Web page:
|Alessandra Pia Porretta: a 21% reduction in STEMI admissions after smoking ban introduced. |
|Jonathan Emberson: ‘Older smokers still do considerably worse than older non-smokers.’ |
Further proof that a policy to ban smoking in public places works effectively in the battle against heart disease has emerged emphatically from a study of hospital admissions for ST elevated MIs in Switzerland’s first region to apply the ban. ‘Our study demonstrated a significant and long-lasting reduction in the incidence of STEMI admissions among the general population of Canton Ticino after the enforcement of a smoking ban,’ said investigator Alessandra Pia Porretta from San Giovanni Hospital, Bellinzona, speaking at a press conference yesterday.
Ticino is one of 26 Swiss cantons and introduced a smoking ban in April 2007. The study firstly compared data on STEMI hospitalisations (codified admissions and discharges) for the three years before the ban (2004-2007) with data for the three years after (2007-2010), and secondly compared the Ticino records with those from the canton of Basel City, where the smoking ban was then not yet introduced.
Results showed an overall statistically significant reduction in STEMI admissions of 21% following the smoking ban. This fall was most marked in the first year after introduction (-23.5% in 2007-2008), and thereafter STEMI incidence has remained roughly the same. The greatest reduction in STEMI admissions was observed in older people: a 27% post-ban decrease in both men and women over 65.
The results from this small canton Switzerland will come as no surprise. A meta-analysis published in Circulation in October last year suggested that the tougher statute, the greater the risk reduction. The investigators found that fully smoke-free laws were associated with a 15% reduction in hospitalisations for acute MI, reflecting similar decreases found in earlier studies.
However, the benefits of quitting smoking, although substantial, may not be as great as found in never-smokers. First, a Japanese study reported at the same press conference showed that short-term cessation does not completely remove endothelial damage caused by smoking.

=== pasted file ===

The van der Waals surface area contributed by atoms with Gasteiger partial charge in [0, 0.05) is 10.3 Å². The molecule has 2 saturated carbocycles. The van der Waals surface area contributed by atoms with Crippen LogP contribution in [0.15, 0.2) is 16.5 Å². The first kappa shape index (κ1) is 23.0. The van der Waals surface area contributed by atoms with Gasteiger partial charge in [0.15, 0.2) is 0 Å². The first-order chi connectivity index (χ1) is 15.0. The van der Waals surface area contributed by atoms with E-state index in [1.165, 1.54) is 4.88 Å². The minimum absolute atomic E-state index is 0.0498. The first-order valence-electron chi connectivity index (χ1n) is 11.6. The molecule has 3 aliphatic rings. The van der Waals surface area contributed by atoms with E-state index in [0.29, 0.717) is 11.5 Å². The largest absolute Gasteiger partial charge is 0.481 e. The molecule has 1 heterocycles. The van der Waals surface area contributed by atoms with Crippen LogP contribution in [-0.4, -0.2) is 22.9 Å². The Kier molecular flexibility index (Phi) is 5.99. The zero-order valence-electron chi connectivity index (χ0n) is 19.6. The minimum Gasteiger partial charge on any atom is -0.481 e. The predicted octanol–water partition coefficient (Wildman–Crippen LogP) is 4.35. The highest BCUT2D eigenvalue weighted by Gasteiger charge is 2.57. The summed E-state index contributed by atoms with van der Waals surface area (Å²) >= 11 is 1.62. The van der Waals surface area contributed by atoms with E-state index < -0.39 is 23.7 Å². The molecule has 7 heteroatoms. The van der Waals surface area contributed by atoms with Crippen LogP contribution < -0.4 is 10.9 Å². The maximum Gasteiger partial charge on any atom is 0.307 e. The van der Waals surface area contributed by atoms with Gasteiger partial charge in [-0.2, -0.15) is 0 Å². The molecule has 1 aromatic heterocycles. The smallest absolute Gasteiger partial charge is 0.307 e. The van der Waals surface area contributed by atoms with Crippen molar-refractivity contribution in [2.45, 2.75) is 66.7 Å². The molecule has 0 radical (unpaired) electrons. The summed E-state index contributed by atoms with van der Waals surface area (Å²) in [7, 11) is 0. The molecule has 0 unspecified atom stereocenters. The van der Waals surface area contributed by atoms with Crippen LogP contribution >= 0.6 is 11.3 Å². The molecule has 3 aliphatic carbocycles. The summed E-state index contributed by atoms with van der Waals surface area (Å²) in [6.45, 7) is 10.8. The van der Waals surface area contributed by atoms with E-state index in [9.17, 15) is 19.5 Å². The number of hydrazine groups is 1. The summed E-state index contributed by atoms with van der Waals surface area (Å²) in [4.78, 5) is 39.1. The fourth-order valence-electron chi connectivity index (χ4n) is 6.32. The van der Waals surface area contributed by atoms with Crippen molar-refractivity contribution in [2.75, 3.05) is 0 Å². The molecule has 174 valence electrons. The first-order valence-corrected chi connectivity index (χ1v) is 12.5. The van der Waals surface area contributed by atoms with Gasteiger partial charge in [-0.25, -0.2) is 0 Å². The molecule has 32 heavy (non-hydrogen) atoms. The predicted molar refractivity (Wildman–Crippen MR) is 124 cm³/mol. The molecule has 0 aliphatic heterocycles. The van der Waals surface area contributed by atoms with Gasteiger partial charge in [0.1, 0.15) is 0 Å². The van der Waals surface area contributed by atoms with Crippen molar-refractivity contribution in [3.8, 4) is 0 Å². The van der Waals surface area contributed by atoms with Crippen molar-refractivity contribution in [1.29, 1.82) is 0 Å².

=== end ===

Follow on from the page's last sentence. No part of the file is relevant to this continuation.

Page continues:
And the prospective CONFIRM (Coronary CT Evaluation for Clinical Outcomes: An International Multicenter Study) registry of 13,372 patients from nine countries in Europe, North America and East Asia, identified a higher prevalence of severely blocked coronary arteries in both active and past smokers when compared to their never-smoking counterparts. Active and past smokers had a 1.5-fold higher probability of severe stenoses in one and two major heart arteries, and a 2-fold increased probability in all three major heart arteries, when assessed by coronary computed tomographic angiography.
However, this greater prevalence of arterial disease among the quitters was not reflected in greater rates of AMI or death, which remained comparable to those of the never-smokers after two years of follow-up. ‘So it’s never too late to quit,’ said James K. Min of New York-Presbyterian Hospital presenting the results.
Similarly, the Whitehall study of London civil servants has been tracking the health of 7000 older men from 1997 to 2012 and found over the 15-year study period (during which time 5000 of the 7000 men died) deaths in current smokers were about 50% higher than among the never-smokers, mainly because of vascular disease, cancer and respiratory disease. Smokers who survive to 70 still lose on average about four years of life.
Average subsequent life expectancy from age 70 was about 18 years for the men who had never regularly smoked, 16 years for those who had given up smoking before age 70, but only about 14 years for men who were still smoking at age 70. Two-thirds of never smokers, but only half of current smokers, survived from 70 to 85.
Dr Jonathan Emberson, a statistician at the University of Oxford, presenting the data said: ‘This study shows that even if you were to ignore all the deaths caused by smoking before the age of 70, older smokers still do considerably worse than older non-smokers, losing a considerable amount of subsequent lifespan.’
Previous studies have already shown that prolonged cigarette smoking from early adult life is associated with about 10 years loss of life expectancy, with about one quarter of smokers killed by their habit before the age of 70. Stopping at ages 60, 50, 40 or 30 gains back about three, six, nine or even the full ten years.